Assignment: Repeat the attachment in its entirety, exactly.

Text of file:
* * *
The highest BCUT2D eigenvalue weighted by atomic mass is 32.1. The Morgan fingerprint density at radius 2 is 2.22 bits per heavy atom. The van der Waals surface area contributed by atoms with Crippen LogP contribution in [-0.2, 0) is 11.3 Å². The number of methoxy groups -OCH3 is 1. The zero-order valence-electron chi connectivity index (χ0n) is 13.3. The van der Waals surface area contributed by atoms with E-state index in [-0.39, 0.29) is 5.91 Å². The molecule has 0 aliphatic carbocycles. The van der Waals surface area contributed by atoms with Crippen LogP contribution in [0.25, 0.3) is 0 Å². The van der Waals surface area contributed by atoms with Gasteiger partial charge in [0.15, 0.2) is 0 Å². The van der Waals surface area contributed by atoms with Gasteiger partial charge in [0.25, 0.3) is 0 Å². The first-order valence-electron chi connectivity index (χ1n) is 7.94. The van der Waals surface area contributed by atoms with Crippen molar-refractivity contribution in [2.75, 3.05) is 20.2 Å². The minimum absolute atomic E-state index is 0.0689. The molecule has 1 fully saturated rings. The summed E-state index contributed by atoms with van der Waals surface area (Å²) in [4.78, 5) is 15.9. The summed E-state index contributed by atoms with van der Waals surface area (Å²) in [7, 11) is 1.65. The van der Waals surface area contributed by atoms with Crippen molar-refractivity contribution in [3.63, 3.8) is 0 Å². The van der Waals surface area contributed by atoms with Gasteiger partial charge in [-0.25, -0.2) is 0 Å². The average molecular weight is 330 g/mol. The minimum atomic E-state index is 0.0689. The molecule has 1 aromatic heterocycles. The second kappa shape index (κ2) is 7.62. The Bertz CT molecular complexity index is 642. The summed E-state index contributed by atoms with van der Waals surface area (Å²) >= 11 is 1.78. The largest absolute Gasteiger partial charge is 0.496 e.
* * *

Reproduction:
The highest BCUT2D eigenvalue weighted by atomic mass is 32.1. The Morgan fingerprint density at radius 2 is 2.22 bits per heavy atom. The van der Waals surface area contributed by atoms with Crippen LogP contribution in [-0.2, 0) is 11.3 Å². The number of methoxy groups -OCH3 is 1. The zero-order valence-electron chi connectivity index (χ0n) is 13.3. The van der Waals surface area contributed by atoms with E-state index in [-0.39, 0.29) is 5.91 Å². The molecule has 0 aliphatic carbocycles. The van der Waals surface area contributed by atoms with Crippen LogP contribution in [0.25, 0.3) is 0 Å². The van der Waals surface area contributed by atoms with Gasteiger partial charge in [0.15, 0.2) is 0 Å². The van der Waals surface area contributed by atoms with Gasteiger partial charge in [0.25, 0.3) is 0 Å². The first-order valence-electron chi connectivity index (χ1n) is 7.94. The van der Waals surface area contributed by atoms with Crippen molar-refractivity contribution in [2.75, 3.05) is 20.2 Å². The minimum absolute atomic E-state index is 0.0689. The molecule has 1 fully saturated rings. The summed E-state index contributed by atoms with van der Waals surface area (Å²) in [4.78, 5) is 15.9. The summed E-state index contributed by atoms with van der Waals surface area (Å²) in [7, 11) is 1.65. The van der Waals surface area contributed by atoms with Crippen molar-refractivity contribution in [3.63, 3.8) is 0 Å². The van der Waals surface area contributed by atoms with Gasteiger partial charge in [-0.25, -0.2) is 0 Å². The average molecular weight is 330 g/mol. The minimum atomic E-state index is 0.0689. The molecule has 1 aromatic heterocycles. The second kappa shape index (κ2) is 7.62. The Bertz CT molecular complexity index is 642. The summed E-state index contributed by atoms with van der Waals surface area (Å²) >= 11 is 1.78. The largest absolute Gasteiger partial charge is 0.496 e.